Whatever the case, Anderson continues to pursue his own peculiar, wryly amusing vision of life, which started with 1996's "Bottle Rocket" and includes 1998's "Rushmore," 2001's "The Royal Tenenbaums" and 2009's "Fantastic Mr. Fox."

Part of the humor comes from Anderson's approach to characterization. Nearly every character in his movies is incredibly earnest, and these characters inevitably come into conflict with a world that sees earnestness as hopelessly passé.

One of the biggest laughs in "Moonrise Kindgom," in fact, comes at a very earnest, albeit unlikely, point — when an animal that Sam knows suddenly dies.

Suzy asks Sam whether the pet was good. And Sam responds: "Who's to judge? But he didn't deserve to die."

Anderson says he realizes that some people might not know how to take the death of a pet, "but I felt like it was right," he says.

"We had a line in ‘Fantastic Mr. Fox' that related to me. We had a rat who is murdered, and Mr. Fox is (disposing of the body), and, I can't remember exactly, but he says something like: ‘He's just another dead rat in a garbage pail behind a Chinese restaurant.' "

In short, Anderson delves in deadpan humor. And it's no accident that he has a long-standing relationship with one of the most deadpan comics of our time — Bill Murray.

Murray, who first worked with Anderson on "Rushmore," says he doesn't have anything else to do, so that's why he's in Anderson's "Moonrise Kingdom."

"I really don't get any other work but through Wes," he says. "I just sit by the phone."

The collaboration, however, has been rewarding, Murray acknowledges. "Sometimes when you work with a director you know you not only may never see them again, sometimes you hope you never see them again," Murray says. "And that goes for the director as well. They can't wait for you to leave. They drive you to the airport to make sure you leave. That happens. But with Wes I've never gotten a ride to the airport, and I like it."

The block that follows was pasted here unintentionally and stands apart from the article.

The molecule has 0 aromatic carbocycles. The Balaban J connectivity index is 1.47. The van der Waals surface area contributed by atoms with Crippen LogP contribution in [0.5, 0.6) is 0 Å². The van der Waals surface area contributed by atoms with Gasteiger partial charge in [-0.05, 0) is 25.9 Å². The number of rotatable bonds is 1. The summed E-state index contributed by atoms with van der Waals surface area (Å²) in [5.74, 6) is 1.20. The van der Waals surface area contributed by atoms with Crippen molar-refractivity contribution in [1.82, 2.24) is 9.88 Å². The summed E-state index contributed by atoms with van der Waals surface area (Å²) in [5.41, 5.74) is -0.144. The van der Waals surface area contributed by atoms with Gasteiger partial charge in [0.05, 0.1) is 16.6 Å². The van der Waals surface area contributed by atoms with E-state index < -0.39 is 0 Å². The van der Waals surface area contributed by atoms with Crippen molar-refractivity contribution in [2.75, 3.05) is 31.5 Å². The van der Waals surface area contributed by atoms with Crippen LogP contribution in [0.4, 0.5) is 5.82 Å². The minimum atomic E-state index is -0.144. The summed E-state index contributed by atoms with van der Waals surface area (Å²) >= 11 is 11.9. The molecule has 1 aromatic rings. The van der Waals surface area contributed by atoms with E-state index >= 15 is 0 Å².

Others have responded in the same way.

One of the new Anderson acolytes is Edward Norton, who plays Sam's chain-smoking scoutmaster in "Moonrise Kingdom."

"All of us ... started out reading about Orson Welles and his Mercury Theater players," Norton says. "There's a romance to that. I used to dream a lot about how fun it would be to be in a troupe like that, and I think Wes has obviously over the years put together one of the great troupes in modern cinema."

Tilda Swinton, who plays a character known only as Social Services in "Moonrise Kingdom," agrees. "It's clearly a family that Wes has made over the years, and it's a family I was so happy to join on a camping trip," she says.

And even Anderson seems happy with the way his life has turned out. "Every movie, when we start, is a little bit of a reunion," he says. "I like to think that now I have a bigger family to draw on. I hope that some of the friends I've made on this movie will be available to me in the future. That's always been a big part of it. I like to think of the movies I do as a bit like a theater company."

Contact Charles Ealy at 445-3931